You shall count for yourselves -- from the day after the Shabbat, from the day when you bring the Omer of the waving -- seven Shabbats, they shall be complete. Until the day after the seventh sabbath you shall count, fifty days... -Leviticus 23:15-16
You shall count for yourselves seven weeks, from when the sickle is first put to the standing crop shall you begin counting seven weeks. Then you will observe the Festival of Shavu'ot for the Lord, your God -Deuteronomy 16:9-10
Erev Lag B'Omer, Thursday May 10
LEARN MORE ABOUT...LAG B'OMER
The Why of Lag B'Omer
Until the birth of the State of Israel in 1948, Lag B'Omer had been the youngest of our Jewish festivals. Yet it was nearly 2,000 years ago that this "youngster" was born. It happened in the days when the Romans ruled Israel with an iron hand after defeating the Jews in two wars. They forbade the Jews to study the Torah and made life extremely bitter for them. Out of all this war and suffering came the festival of Lag B'Omer.
After the Jews lived through many centuries of growth and progress punctuated by much suffering, beginning with the period of the Bible, followed by centuries of foreign rule, they were finally -- after a short period of independence - conquered by the Romans, the mightiest rulers of ancient times. Then, when they rebelled against their Roman masters, they were defeated in the year 70 C.E. The Temple in Jerusalem was destroyed and many Jews were driven from their land into all parts of the Roman Empire and elsewhere. However, even outside their land, they did not stop studying the Torah.
Then about 60 years later (around 130 C.E.) the Jews asked the Emperor Hadrian to allow them to rebuild the Temple. Hadrian agreed at first, but then changing his mind, he consented only on condition that Jerusalem be rebuilt not as a Jewish, but as a heathen city, where only Roman idols, and not God, would be worshipped. So great was the Jews' disappointment and so fierce their anger that they decided to rebel against Rome and to try once more to regain their independence. But in this war too the little band of Jews was defeated and their hopes for rebuilding their Temple were crushed.
This second rebellion against Rome was led by a brave and legendary warrior. His name was Bar Kochba. Well known for his mighty strength, he was chosen as a leader by one of the most famous scholars of all times, Rabbi Akiba. For a while it appeared that Bar Kochba's army would defeat the Romans, but the mighty armies of Rome were too much for the Jews. Now the Roman conquerors made life for the Jews more miserable than ever.
However, when the Romans discovered that the Jews refused to die after two defeats, and that it was the study of the Torah that kept them alive, they decided to forbid all study of Torah. In this way, thought the Romans, Judea would be destroyed forever.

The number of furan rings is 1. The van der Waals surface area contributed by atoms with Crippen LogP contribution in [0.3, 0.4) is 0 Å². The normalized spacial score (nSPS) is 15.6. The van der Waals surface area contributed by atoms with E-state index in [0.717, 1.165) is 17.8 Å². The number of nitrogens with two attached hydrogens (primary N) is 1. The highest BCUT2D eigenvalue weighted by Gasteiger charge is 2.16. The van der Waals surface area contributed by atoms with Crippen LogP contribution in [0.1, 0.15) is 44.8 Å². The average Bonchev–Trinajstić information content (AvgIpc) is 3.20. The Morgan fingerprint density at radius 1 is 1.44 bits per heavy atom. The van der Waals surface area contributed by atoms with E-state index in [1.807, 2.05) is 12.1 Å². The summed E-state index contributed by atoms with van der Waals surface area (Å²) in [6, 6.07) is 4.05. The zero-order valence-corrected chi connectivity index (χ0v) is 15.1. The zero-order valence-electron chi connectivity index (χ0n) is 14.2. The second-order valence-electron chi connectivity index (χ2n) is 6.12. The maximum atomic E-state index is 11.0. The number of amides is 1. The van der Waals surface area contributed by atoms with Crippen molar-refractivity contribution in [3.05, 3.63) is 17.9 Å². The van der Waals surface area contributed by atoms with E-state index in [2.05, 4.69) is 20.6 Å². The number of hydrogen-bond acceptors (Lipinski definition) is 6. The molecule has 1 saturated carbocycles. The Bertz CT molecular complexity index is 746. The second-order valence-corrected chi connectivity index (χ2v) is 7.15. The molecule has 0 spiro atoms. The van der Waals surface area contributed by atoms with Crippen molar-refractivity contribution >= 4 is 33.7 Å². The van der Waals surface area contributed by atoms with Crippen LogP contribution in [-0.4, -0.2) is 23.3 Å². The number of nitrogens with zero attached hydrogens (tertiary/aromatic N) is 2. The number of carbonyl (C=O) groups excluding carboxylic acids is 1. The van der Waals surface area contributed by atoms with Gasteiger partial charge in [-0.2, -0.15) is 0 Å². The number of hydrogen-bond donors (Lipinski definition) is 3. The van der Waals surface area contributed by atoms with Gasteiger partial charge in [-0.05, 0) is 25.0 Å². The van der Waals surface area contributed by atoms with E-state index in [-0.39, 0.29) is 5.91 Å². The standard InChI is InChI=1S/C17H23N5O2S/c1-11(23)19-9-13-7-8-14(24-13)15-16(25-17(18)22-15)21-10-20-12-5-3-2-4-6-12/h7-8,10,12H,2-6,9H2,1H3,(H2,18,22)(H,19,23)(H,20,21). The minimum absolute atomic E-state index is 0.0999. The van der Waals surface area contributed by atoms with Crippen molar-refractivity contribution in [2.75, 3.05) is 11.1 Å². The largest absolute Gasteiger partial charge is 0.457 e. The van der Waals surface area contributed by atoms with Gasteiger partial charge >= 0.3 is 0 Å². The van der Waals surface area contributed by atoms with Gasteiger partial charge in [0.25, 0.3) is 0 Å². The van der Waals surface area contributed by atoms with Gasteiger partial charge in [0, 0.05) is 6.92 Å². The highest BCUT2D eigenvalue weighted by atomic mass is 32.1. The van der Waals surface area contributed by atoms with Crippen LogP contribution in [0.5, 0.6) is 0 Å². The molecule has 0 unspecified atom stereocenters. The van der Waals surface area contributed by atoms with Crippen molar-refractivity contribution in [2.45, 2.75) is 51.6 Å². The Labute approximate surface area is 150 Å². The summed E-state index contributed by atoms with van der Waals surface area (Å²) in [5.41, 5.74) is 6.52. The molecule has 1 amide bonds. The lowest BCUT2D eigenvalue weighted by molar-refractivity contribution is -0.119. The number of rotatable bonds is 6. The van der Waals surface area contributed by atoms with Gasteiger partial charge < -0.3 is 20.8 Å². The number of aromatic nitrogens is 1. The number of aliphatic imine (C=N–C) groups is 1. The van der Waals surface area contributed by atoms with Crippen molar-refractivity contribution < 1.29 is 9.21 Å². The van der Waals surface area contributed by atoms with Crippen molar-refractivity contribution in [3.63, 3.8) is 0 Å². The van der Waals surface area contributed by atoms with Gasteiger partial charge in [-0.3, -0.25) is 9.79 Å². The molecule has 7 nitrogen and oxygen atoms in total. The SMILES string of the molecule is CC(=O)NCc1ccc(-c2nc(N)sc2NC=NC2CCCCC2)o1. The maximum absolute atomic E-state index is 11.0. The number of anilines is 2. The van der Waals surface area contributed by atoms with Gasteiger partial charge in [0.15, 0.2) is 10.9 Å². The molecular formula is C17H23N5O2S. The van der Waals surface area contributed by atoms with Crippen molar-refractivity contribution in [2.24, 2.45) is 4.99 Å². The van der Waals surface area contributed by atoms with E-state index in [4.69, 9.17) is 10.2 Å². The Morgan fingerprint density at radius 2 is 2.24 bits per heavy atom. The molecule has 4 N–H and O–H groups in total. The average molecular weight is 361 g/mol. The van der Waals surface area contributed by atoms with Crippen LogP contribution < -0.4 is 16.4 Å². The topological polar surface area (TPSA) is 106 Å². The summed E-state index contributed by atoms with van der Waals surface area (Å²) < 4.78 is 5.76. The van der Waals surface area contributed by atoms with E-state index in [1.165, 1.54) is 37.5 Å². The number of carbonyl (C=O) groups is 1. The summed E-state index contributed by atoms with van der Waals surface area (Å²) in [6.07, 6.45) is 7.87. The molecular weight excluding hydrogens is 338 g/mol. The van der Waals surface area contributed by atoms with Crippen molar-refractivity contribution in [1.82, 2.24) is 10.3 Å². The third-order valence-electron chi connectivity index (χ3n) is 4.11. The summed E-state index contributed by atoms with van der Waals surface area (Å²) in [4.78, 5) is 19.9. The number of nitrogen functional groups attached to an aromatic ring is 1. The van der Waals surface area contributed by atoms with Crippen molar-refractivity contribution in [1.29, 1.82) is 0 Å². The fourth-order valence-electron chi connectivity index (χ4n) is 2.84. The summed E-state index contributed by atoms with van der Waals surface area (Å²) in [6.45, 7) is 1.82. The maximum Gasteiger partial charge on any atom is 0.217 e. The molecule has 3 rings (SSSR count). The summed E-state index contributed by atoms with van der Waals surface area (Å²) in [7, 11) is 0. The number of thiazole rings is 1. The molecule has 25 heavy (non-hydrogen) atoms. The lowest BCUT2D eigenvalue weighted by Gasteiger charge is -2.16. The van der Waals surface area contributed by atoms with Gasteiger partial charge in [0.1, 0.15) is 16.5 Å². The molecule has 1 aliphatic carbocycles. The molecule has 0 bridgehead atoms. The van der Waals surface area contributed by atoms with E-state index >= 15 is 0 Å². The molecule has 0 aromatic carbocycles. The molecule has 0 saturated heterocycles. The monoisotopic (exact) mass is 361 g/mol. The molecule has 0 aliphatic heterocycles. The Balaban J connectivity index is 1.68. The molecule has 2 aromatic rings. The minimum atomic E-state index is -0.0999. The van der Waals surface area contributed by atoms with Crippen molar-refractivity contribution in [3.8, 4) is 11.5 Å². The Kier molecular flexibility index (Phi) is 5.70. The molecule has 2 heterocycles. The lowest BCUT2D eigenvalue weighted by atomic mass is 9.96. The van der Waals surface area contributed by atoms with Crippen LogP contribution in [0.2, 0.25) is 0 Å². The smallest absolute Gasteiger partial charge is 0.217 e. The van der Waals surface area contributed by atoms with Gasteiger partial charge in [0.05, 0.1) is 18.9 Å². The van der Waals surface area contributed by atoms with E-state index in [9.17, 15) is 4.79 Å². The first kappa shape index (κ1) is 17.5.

But the Jews were not frightened. They still did not lose hope but instead, continued to study Torah faithfully. Now, it happened during the days of Rabbi Akiba, and during the seven weeks, or 49 days, between Pesach and Shavuot, that a frightful epidemic broke out among his students, killing thousands of them. That is why this period of 49 days is one of sadness. The rabbis forbade the celebration of any happy events, such as weddings and parties, during these 7 weeks. However, a strange thing occurred: the raging epidemic suddenly stopped on the 33rd day. On this one day of the Omer (49 day) period no students died. For this reason all festivities that had been forbidden during this period were henceforth permitted on the 33rd day, which is called "Lag B'Omer".
The term "Lag B'Omer" comes first, from "Lag" which in Hebrew stands for 33 because it is comprised of the letter "Lamed" which has the numerical value of 30 and "Gimmel," 3. It comes also from the "omer" period during Temple days, when a measure of grain, called an "omer," was brought into the Temple for 49 days, or seven weeks. This ceremony, known as S'firat Ha Omer (Counting the Omer) began with the 2nd day of Pesach and ended on the 50th day, which was the Festival of Shavuot. But this period of the days of Rabbi Akiba also came to be known as the "S'firah" period, a time of great sadness.
Lag B'Omer is also known as "Scholars' Day" because it reminds us of the end of the plague that killed so many famous and beloved scholars. Of the noted rabbis who lived during this period were Rabbi Akiba (who, although totally ignorant and uneducated until 40 years of age, later became one of the greatest scholars Israel has ever known) and Rabbi Simeon bar Yohai (who lived in a cave for 13 years when studying Torah was forbidden).
Many scholars of this era became martyrs; they gave up their lives rather than their study of the Torah. Chief among them was Rabbi Akiba whom the Romans cruelly tortured to death.
On the other hand, Lag B'Omer is a happy holiday because we remember the heroism of these beloved scholars. They live on as unforgettable examples.
This, then, is the message of Lag B'Omer: we are filled with pride in our Torah, which communicated such faith and courage to the Jews that even the harshest Roman laws could not keep them from living by its teachings and studying it in the face of all dangers.